by the rabble. Sigh... Next, the concert pointed out what a reliance on technology can mean when it lets you down. The sound system, imported from outside the village, featured rolling waves of volume, up, down, up, down, of a somewhat unpredictable duration. It refused to settle to one loudness, no matter what. And every singer used backup music playing through this system, except one group (ours) which had a panduri to strum instead. So the sound quality was horrible for us, and very frustrating for those trying to sing. Georgian singing, when it’s good, can be very, very good; when bad, horrid. This was more towards the latter, unfortunately. There was also a strong echo present in the microphone sound, which might work for singing but was disastrous for speech. I could hardy understand a word of what was being said, and in any case, it came across as very over-dramatic. The poem “I am a Svan” was a fine choice; but somewhat ironically delivered in Georgian, not Svan. Same with all of the speaking, and all but one or two of the songs. Thus dies the Svan language: not with a bang, but with a whimper. I also noticed that many people were using their cell phones to photograph or video the concert. Fine by me: I certainly don’t need to be the only photographer, official or otherwise, at such events. Anyway, I wasn’t the only reporter

there. Let anyone shoot who wants to (as long as it’s not too distracting from an otherwise already strongly distracted performance). There were no traditional Svan costumes at all in evidence; instead, all had opted for plain black shirts and trousers. It was a rare opportunity to see the legs of the female dancers in motion, which is usually completely covered by nearly floor-length dresses or skirts. The effect didn’t seem to be wasted on many other male members of the audience, I thought. The MC sang more than any other person—which was, perhaps, her right. But the sound system plagued her more than anyone because of this. An advance check would at least have pointed out the flaw. Seeing that the concert started a half hour later even than its already late advertized start of 4 pm, I was a bit anxious that I might have to slip out early if it went beyond 6, being home alone and needing to put my cows in the barn for the night. But it ended after only an hour, so if anyone was in the same boat as I was, we were spared the need to depart too soon. If this seems like a lot of criticism, the money raised was over 300 GEL, which I though a fantastic effort and result. Perhaps we can’t do such things too often, because the quality just isn’t up to it. But the benefit was quite a bit more than I had expected: easily enough to split and still be generous. So my main praise goes to all who gave, thumbing their noses knowingly or not at Ayn Rand’s horribly inhuman philosophy that only those who deserve should receive. We did this! Let’s do it again! Tony Hanmer runs the “Svaneti Renaissance” Facebook group, now with over 1300 members, at He and his wife also run their own guest house in Etseri:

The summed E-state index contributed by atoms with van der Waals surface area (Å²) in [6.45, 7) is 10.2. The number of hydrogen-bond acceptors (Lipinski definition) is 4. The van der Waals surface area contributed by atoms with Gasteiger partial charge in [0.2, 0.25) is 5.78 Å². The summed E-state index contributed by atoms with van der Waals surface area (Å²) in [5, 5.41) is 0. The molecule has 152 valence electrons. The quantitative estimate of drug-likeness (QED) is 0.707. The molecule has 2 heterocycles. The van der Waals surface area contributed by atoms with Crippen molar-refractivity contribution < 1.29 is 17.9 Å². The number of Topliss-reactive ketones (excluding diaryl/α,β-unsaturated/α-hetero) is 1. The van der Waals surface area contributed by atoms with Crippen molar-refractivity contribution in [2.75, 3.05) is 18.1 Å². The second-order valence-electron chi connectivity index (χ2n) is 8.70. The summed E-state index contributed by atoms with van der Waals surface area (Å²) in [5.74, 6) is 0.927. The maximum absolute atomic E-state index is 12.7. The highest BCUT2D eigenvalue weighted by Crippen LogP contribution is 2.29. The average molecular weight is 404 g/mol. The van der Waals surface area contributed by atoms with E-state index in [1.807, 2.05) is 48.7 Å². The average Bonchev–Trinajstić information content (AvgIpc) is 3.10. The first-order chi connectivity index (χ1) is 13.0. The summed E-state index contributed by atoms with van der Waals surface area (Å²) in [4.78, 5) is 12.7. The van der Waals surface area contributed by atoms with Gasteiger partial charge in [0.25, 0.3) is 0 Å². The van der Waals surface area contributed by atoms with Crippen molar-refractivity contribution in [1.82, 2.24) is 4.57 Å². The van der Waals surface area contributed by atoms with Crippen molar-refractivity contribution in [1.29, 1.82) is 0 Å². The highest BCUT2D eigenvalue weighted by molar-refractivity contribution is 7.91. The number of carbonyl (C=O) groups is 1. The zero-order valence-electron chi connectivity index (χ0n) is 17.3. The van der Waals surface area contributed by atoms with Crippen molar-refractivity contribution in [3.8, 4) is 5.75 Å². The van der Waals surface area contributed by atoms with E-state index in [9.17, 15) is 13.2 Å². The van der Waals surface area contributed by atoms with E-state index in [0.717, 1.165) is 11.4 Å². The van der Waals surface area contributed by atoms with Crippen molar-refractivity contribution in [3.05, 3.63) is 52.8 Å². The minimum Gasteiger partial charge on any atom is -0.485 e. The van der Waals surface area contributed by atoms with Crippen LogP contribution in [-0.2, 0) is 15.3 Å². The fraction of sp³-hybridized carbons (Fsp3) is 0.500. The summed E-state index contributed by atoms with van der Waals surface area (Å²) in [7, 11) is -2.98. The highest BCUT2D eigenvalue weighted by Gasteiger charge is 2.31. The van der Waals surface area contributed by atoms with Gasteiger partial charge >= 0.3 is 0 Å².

FOR SALE 9,8 ha non-agricultural, privately owned parcel for industrial use

(cadaster code # located next to Tbilisi Airport (It is possible to divide it into several parts)

Address: Airport settlement, Samgori district, Tbilisi Tel: +995 599 529 529



EU Shows Turning Points Movies



he European Union Delegation in Georgia, together with the embassies of various EU Member States, opened the 4th EU Film Festival in Tbilisi on March 9. The festival will also take place in other Georgian cities – Rustavi, Bolnisi, Kutaisi and Mestia, and approximately 17 old and new films will be shown from various European countries. “Cinematography is the kind of art that unites people. Thus, it is really nice to note that each year the Festival is becoming more popular among locals,” said Carine Petit, Belgian Ambassador to Georgia. “We opened the EU Film Festival with the Belgium film ‘The Kid with a Bike’ – the story of turning point of little boy.” ‘Turning Points’ itself is the main theme which brings together all the films at this year’s festival. They help to explore the importance of decisions in people’s personal, social, religious and political lives. Youths and adults faced with difficulties, injustice, psychological problems and trying to overcome them. Thus, European films show not only the real life of the people, but also acquaint the Georgian